Friday, August 4, 2023

CHV Recap

Hey guys! It’s Bri just wrapped up my first half at Camp Harbor View. I was lowkey pretty sad to leave because I got to know so many kids that at first hated the idea of fishing but by the time they had to leave they wanted to stay and keep fishing. I got to know so many cool staff members at CHV and got to build stronger bonds with my CHV crew. This month I interacted with lots of crabs and a good amount of fish. I saw a lot of Green Crabs and Spider Crabs. I was also able to get to see a Sand Shark. When we caught crabs most were Green Crabs which are an invasive species in our harbor. Green crabs are originally from Europe, North Africa, and the eastern Mediterranean, green crabs have become invasive in many regions worldwide. Ranging 2.5 inches to 4 inches and they are not only green but at times many are also a brown color.  They can now be found in North America, South America, Australia, and parts of Asia. Green crabs inhabit many coastal habitats such as rocky coasts, marshes, seagrass beds, and estuaries. They are known for their ability to hide behind rocks and dig into dirt, these methods help them to survive. Green crabs are an omnivorous species who eat a variety of things, including small fish, crustaceans, bivalves, algae, and waste. The spread of green crabs has harmed local ecosystems and wealthy shellfisheries in numerous areas. Through monitoring, trapping, and public awareness campaigns, efforts are being made to manage their populations and stop their spread. In order to reduce their impact and encourage environmentally friendly methods, some areas have also looked at the possibilities of taking advantage of green crabs as a resource by turning them into food products or using them for composting. Fun fact, Green crabs are highly adaptable and are able to survive in a wide range of salinities, allowing them to thrive in both saltwater and brackish environments.

CHV Staff Jonny 🦈

Another species I encountered while at CHV was the Dogfish,Dogfish typically range in size from 2 to 5 feet long, depending on the species. They have slender bodies and are well-adapted predators in their marine environments. Dogfish are present in many oceans and seas around the world, with some species being more common in certain regions. They are known to live in temperate and cold seas and are frequently found in habitats in deep ocean waters and along continental shelves. They are highly adaptable and can be found in a wide range of habitats, including rocky reefs, sandy bottoms, and deep waters. Some species are known to undertake seasonal migrations. Dogfish are opportunistic feeders, and their diet primarily consists of fish, squid, crustaceans, and other small marine organisms. They are skilled hunters and use their sharp teeth to catch and consume their prey. Due to overfishing and bycatch in commercial fisheries, some dogfish species have conservation issues. For instance, the population of the spiny dogfish (Squalus acanthias) has decreased, prompting conservation efforts to control overfishing and safeguard their habitats. To secure the survival of these interesting creatures, conservation efforts work to encourage ethical fishing methods and safeguard marine environments. Fun fact, Dogfish are a sort of small shark known scientifically as Squaliform, not dogs.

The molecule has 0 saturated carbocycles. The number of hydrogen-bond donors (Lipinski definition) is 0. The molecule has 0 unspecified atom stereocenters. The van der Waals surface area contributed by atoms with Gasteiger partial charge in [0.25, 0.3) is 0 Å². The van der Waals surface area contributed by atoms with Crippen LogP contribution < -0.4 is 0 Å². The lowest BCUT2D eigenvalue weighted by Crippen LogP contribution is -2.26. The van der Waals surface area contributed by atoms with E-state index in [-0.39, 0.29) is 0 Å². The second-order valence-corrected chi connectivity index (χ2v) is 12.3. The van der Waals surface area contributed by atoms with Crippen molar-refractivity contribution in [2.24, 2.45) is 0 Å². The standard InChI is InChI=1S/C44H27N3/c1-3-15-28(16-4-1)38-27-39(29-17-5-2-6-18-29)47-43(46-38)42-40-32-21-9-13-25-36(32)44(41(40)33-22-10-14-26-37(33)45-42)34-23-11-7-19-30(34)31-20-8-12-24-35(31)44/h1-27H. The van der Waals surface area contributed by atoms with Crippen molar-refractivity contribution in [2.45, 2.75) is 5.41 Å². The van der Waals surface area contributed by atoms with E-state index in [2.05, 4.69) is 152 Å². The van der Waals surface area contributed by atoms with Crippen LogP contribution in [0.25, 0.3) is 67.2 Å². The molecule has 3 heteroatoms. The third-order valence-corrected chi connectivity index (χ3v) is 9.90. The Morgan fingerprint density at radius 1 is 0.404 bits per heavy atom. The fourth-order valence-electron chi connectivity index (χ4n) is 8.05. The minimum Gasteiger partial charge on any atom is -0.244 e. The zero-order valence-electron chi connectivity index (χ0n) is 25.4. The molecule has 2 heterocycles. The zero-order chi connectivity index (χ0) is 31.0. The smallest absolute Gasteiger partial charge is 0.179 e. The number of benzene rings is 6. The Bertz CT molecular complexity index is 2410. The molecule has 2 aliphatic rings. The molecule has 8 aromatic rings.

This last month has been very eventful and I honestly enjoyed every moment of it. I really loved meeting with the kids in the fishing club at the end of the day. I felt like it was the best way to wrap the day up. I loved the time I had with my crew, especially our little casting competitions. I learned many things, like how to cut the squid the right way, I am now to bait cutting expert. But no for real everything about CHV was amazing, an unreal experience that I got to enjoy with the crew and staff at CHV.

I am very much looking forward to AABH and to meet my new crew. I already know it's about to be a blast, especially getting to go on the fishing trips and beach walks at spectacle and just getting to spend more time with our Harbor Historian (David Coffin), he is low-key so much fun to hang with. Getting to know more about Spectacle and George's island is something I really look forward to. Especially getting to meet a whole new group of kids way younger than at CHV is something I look forward to, especially getting to answer their questions and seeing them process the information is the best.

"You can be a burning pile of trash for 10 years and you can still be able to turn your life around." 

- wise words from David Coffin 

See ya next time!!

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